Tuesday, August 24, 2010

post katrina new orleans - focusing on what could be?

Video - The Sunken City: Rebuilding Post-Katrina New Orleans

UrbanLandInstitute | The city can keep its momentum going through careful consideration of how and where it grows, so that it continues to 1) become more accessible to residents and workers of a variety of incomes, age groups and household composition; and 2) more responsive to growing consumer demand for more energy-efficient and environmentally conscious places to live and work. This means sticking with a comprehensive strategy for development (and redevelopment) that conserves land and reduces the need to drive -- emphasizing development that integrates housing in a variety of price ranges, is close to employment and shopping, and is connected by transit.

Data from the Center for Neighborhood Technology (CNT) offers a glimpse at where New Orleans stands in this regard. Earlier this year, the center released new data measuring location costs for more than 330 metro areas across the U.S., including combined housing and transportation expenses, miles traveled for local trips, and vehicle carbon emissions. Although New Orleans is not among the nation’s priciest markets, CNT found that the housing-transportation burden for the metro area remains high, totaling at least 45 percent of the income for the vast majority of residents.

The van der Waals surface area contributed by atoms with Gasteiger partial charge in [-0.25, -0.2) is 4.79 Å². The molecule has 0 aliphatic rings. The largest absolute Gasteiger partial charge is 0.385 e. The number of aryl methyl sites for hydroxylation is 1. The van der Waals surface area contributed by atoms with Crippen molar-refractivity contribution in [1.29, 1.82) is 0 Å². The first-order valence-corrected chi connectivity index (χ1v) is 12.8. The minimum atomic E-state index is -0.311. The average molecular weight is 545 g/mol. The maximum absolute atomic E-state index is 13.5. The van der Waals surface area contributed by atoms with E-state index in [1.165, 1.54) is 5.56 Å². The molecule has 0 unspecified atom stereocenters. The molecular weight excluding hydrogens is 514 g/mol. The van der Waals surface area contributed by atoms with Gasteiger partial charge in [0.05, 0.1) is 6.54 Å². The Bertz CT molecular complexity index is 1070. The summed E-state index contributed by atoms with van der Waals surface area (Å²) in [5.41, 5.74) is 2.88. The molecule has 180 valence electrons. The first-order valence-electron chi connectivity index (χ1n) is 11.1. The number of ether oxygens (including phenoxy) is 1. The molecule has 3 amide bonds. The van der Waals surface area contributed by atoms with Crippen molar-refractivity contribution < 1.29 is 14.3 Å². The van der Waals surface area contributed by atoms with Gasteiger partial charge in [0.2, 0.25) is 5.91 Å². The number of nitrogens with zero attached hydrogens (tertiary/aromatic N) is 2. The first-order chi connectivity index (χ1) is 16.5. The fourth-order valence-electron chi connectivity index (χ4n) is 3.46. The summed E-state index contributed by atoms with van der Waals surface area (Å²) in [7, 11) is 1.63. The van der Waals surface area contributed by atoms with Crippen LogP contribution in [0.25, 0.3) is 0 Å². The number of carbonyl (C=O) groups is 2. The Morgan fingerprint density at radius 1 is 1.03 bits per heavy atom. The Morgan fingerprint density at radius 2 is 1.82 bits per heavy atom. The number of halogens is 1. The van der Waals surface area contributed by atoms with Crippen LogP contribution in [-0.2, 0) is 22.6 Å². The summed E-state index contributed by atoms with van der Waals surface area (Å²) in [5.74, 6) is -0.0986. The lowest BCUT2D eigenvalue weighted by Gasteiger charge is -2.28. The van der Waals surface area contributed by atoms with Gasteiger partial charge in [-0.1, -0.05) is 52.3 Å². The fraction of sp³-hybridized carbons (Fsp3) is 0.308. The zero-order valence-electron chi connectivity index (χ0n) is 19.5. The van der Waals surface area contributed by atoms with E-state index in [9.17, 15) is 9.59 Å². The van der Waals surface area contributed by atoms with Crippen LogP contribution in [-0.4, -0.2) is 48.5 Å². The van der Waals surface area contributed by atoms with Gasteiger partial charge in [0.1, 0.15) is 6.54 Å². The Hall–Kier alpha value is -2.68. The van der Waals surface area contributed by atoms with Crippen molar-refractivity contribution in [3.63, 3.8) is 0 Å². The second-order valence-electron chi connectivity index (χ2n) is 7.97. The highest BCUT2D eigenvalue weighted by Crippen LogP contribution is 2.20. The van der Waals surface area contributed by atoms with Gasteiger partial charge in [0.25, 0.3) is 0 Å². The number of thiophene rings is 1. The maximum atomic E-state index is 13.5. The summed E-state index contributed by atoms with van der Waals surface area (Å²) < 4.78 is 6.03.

The data also show the extent of car dependency in New Orleans: while those in the inner core drive less than 12,000 miles per year, those in the neighborhoods from just outside the core to the outlying edges drive 16,000 miles, even 18,000-plus miles per year for work and errands (nearly twice the national average). While 14 percent of downtown residents use public transit, the percentage drops to one percent or less for the suburbs. And, not surprisingly, the households farthest from major employment nodes have the highest carbon emissions. What this shows is the impact of sprawl in the suburbs, even in close-in suburbs, and even in a city with distinct land constraints.

As New Orleans continues the rebuilding process, how its suburbs grow is pivotal. Suburban growth in the 21st century does not have to be sprawl, not in New Orleans or other urban areas. In metro areas across the United States, the suburbs are where the growth will be, and in the suburbs, less land will have to be used to accommodate more people.

The need for more housing that is close to jobs, and the link between land use, driving, and environmental preservation all make a strong case for changing development patterns throughout urban regions, in the outlying areas as well as urban cores. In many ways, New Orleans is a city like no other, but in this regard, it is no different.